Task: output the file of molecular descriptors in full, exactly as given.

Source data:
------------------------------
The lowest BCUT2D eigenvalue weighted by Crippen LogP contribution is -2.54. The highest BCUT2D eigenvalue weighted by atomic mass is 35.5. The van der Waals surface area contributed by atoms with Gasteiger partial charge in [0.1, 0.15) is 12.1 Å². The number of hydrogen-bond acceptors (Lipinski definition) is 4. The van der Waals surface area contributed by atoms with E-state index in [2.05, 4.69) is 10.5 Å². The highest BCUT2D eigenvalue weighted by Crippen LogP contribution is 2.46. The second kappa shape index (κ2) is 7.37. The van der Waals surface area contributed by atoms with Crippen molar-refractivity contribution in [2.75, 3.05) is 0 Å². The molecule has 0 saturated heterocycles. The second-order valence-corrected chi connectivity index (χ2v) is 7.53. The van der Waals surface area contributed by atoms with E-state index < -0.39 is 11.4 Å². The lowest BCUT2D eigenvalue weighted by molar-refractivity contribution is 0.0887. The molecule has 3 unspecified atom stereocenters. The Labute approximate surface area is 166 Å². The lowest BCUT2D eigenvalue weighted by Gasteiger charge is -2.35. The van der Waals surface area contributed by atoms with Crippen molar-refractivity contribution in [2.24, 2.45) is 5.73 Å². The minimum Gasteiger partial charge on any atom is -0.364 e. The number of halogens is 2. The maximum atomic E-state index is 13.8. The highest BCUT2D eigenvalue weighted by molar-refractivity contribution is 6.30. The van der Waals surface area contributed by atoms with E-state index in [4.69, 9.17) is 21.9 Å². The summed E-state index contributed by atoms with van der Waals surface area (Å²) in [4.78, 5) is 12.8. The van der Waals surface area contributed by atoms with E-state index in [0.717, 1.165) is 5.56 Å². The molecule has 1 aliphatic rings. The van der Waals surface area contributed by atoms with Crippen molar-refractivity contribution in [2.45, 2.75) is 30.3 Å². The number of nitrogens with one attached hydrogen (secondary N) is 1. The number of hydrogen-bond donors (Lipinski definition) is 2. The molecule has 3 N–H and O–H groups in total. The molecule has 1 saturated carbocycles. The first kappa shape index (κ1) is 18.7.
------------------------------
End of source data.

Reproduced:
The lowest BCUT2D eigenvalue weighted by Crippen LogP contribution is -2.54. The highest BCUT2D eigenvalue weighted by atomic mass is 35.5. The van der Waals surface area contributed by atoms with Gasteiger partial charge in [0.1, 0.15) is 12.1 Å². The number of hydrogen-bond acceptors (Lipinski definition) is 4. The van der Waals surface area contributed by atoms with E-state index in [2.05, 4.69) is 10.5 Å². The highest BCUT2D eigenvalue weighted by Crippen LogP contribution is 2.46. The second kappa shape index (κ2) is 7.37. The van der Waals surface area contributed by atoms with Crippen molar-refractivity contribution in [2.75, 3.05) is 0 Å². The molecule has 0 saturated heterocycles. The second-order valence-corrected chi connectivity index (χ2v) is 7.53. The van der Waals surface area contributed by atoms with E-state index < -0.39 is 11.4 Å². The lowest BCUT2D eigenvalue weighted by molar-refractivity contribution is 0.0887. The molecule has 3 unspecified atom stereocenters. The Labute approximate surface area is 166 Å². The lowest BCUT2D eigenvalue weighted by Gasteiger charge is -2.35. The van der Waals surface area contributed by atoms with Crippen molar-refractivity contribution in [2.24, 2.45) is 5.73 Å². The minimum Gasteiger partial charge on any atom is -0.364 e. The number of halogens is 2. The maximum atomic E-state index is 13.8. The highest BCUT2D eigenvalue weighted by molar-refractivity contribution is 6.30. The van der Waals surface area contributed by atoms with E-state index in [4.69, 9.17) is 21.9 Å². The summed E-state index contributed by atoms with van der Waals surface area (Å²) in [4.78, 5) is 12.8. The van der Waals surface area contributed by atoms with E-state index in [0.717, 1.165) is 5.56 Å². The molecule has 1 aliphatic rings. The van der Waals surface area contributed by atoms with Crippen molar-refractivity contribution in [2.45, 2.75) is 30.3 Å². The number of nitrogens with one attached hydrogen (secondary N) is 1. The number of hydrogen-bond donors (Lipinski definition) is 2. The molecule has 3 N–H and O–H groups in total. The molecule has 1 saturated carbocycles. The first kappa shape index (κ1) is 18.7.